By now, you'll likely have heard the story of Loving Vincent's production, representing as it does a technical breakthrough and a backwards gaze. Directors Dorota Kobiela and Hugh Welchman shot a live-action drama - set a year after Vincent van Gogh's death, and riffing on a legend concerning the delivery of a letter the tragic painter had addressed to his brother Theo - then employed 100 predominantly Polish artists to handpaint over each frame in the established van Gogh style. (Something about this project speaks to the tireless industry of our Polish friends: we may have cause to miss these artisans in the years ahead.) Radically different filmmakers - Vincente Minnelli, Robert Altman, Maurice Pialat - have sought to revisit this moment in art history, but Loving Vincent is the first movie to attempt a literal reproduction of the painter's shades, textures and moods, tilting as it does at the same windmills and lingering in sunflower fields. Here is a film that begs to be seen and swooned over, even as it struggles on a minute-by-minute basis to reconcile the incredible sophistication of its toplayer with the humdrum artlessness lurking beneath it.
My suspicion is that the live-action drama Kobiela and Welchman shot was basically Europudding, jampacked with RADA graduates whose plummy regional accents stick out like a sore thumb in these particular Low Countries. The letter proves to be the basis of a quest narrative broadly as uninspired as that of any recent kids' animation: our blank-slate messenger-surrogate (Douglas Booth) hops from guest star to guest star (Chris O'Dowd, Helen McCrory, Saoirse Ronan) trying to find or figure something out, giving rise to a succession of monotonous Q&A sessions designed to stretch a van Gogh conspiracy theory out to fit a 95-minute feature. You could be excused for zoning out during these and refocusing your attentions on the pretty pictures, because they are very pretty indeed - it helps that Kobiela and Welchman chose to animate the likes of Booth, Ronan and Eleanor Tomlinson rather than, say, authentically grizzled Flanders farmers - but the editorial reframing of Vincent as a deeply troubled man, plagued by that depression and insecurity that has traditionally dogged artists through the ages, is undermined by the fact the writing has been undertaken with far less skill than the painting. The result is a beautifully polished curate's egg: you end up torn between wanting to hit pause to better admire the unarguable visual achievement, and an urge to lunge instead for the mute and fast-forward buttons.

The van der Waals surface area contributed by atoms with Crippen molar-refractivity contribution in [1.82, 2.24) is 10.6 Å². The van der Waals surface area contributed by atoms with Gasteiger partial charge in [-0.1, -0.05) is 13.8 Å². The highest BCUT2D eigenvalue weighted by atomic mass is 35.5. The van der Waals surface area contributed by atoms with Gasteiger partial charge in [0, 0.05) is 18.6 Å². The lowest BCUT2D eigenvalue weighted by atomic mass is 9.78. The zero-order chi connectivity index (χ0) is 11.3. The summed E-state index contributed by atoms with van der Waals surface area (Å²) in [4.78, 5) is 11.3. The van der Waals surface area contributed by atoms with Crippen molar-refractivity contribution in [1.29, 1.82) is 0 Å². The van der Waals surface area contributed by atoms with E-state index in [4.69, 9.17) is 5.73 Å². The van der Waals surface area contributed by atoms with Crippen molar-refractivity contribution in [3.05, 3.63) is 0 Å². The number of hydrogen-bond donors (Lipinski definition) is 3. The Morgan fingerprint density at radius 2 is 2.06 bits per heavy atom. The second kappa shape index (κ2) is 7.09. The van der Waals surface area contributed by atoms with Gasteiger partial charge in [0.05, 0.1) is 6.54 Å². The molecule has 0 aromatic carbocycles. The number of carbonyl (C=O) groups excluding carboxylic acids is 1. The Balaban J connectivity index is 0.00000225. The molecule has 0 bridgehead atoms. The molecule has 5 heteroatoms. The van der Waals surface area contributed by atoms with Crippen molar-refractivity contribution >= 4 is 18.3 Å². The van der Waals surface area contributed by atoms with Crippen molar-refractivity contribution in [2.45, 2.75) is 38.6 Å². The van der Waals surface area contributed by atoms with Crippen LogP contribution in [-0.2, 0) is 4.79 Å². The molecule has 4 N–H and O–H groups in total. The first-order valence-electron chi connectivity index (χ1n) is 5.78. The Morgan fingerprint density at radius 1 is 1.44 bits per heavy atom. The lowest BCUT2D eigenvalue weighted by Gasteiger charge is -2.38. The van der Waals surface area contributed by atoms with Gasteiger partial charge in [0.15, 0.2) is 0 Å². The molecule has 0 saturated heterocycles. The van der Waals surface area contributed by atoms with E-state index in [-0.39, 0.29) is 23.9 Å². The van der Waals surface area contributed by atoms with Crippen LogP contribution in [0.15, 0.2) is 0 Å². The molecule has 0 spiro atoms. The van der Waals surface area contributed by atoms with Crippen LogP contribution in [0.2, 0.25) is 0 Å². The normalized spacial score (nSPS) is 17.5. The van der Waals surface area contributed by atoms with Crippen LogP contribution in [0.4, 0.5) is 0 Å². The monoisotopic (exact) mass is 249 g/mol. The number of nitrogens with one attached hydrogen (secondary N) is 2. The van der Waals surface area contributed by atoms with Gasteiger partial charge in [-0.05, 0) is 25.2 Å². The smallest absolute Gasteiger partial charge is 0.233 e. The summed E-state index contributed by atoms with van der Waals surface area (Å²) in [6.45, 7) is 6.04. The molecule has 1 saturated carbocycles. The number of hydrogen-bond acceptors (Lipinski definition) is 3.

Loving Vincent is available on DVD through Altitude from tomorrow.